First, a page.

Throughout the movie Mike did not really have an identity. He was searching for it all along and never found it. Mike searched for his mother in every place he could think; he even went to Italy in hopes to find her and had no such luck. He never really knew who his father was because of mixed stories; was it the man his mother shot at the movies or his own brother? This question was never answered. The whole movie Mike never really had a place to call home which is why he and all of the other hustlers traveled around and considered Bob as their father figure. Scott knew who his mother and father was and could choose his way of life. Scott did not have to travel around from place-to-place, he just chose to do so. On the other hand, Mike could not choose which road to take and which is why,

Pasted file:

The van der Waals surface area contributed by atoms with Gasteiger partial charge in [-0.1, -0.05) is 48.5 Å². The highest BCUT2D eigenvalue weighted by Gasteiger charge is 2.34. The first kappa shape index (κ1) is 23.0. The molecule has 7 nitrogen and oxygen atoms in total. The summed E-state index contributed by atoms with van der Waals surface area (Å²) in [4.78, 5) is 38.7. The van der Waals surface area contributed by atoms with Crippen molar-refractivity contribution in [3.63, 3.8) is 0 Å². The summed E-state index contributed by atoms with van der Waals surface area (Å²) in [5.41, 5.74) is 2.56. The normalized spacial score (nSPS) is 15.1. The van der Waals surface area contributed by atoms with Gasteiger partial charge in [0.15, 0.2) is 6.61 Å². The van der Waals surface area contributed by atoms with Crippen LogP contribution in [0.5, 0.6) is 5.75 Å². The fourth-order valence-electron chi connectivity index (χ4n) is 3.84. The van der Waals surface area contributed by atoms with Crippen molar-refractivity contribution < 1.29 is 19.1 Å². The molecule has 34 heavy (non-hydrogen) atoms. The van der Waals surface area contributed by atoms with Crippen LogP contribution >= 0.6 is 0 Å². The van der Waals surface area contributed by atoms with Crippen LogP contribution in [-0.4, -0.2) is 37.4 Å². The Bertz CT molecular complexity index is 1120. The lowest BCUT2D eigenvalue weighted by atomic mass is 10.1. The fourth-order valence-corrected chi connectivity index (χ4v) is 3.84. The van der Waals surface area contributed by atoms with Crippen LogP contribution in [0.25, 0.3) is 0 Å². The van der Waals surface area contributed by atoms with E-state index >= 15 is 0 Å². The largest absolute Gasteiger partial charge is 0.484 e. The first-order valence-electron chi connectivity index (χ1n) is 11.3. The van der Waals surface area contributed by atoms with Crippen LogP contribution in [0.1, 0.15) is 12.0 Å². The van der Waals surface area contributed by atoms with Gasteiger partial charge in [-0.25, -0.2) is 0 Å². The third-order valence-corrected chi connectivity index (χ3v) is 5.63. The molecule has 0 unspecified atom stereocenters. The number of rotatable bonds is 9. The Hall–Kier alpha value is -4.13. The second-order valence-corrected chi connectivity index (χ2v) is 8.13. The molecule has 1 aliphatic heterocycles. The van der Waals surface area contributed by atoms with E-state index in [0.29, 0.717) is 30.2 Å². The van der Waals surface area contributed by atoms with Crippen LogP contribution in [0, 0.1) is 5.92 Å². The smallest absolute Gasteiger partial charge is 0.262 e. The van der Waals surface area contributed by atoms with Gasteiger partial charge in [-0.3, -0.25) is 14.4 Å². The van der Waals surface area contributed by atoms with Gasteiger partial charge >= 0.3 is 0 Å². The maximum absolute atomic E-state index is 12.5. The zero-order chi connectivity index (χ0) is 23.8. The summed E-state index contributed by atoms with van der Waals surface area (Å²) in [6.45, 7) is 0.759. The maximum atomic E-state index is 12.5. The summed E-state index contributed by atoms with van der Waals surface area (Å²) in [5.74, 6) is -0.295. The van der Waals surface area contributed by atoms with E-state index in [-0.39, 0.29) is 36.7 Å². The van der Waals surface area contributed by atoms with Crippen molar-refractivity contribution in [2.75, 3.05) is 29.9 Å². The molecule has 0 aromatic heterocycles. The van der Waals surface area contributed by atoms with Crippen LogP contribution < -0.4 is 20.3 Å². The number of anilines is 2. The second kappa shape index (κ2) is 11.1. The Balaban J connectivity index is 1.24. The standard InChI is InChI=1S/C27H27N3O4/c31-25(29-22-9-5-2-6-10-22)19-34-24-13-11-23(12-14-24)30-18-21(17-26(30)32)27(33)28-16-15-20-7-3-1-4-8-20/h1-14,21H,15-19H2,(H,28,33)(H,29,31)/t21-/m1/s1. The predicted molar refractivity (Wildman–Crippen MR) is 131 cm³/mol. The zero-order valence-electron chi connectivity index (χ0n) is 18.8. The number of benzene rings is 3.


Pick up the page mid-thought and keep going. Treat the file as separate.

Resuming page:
“only in the fantasies made possible by hustling-as one of the gaps, or contradictions, in society’s sexual system-can Mike have an identity at all. The only hope, perhaps, is that a good fairy will pick him up one day. This is the underlying fantasy of most road movies that are on some level about cruising, hustling, or hitch-hiking: that the next encounter will be the one that will take the protagonist ”home.””
This goes to show that hustling in Mike’s case his “home” or at least a way of trying to find it. He keeps hustling and bouncing around from city-to-city and place-to-place on the “queer road” because it’s the closest thing to home he has got.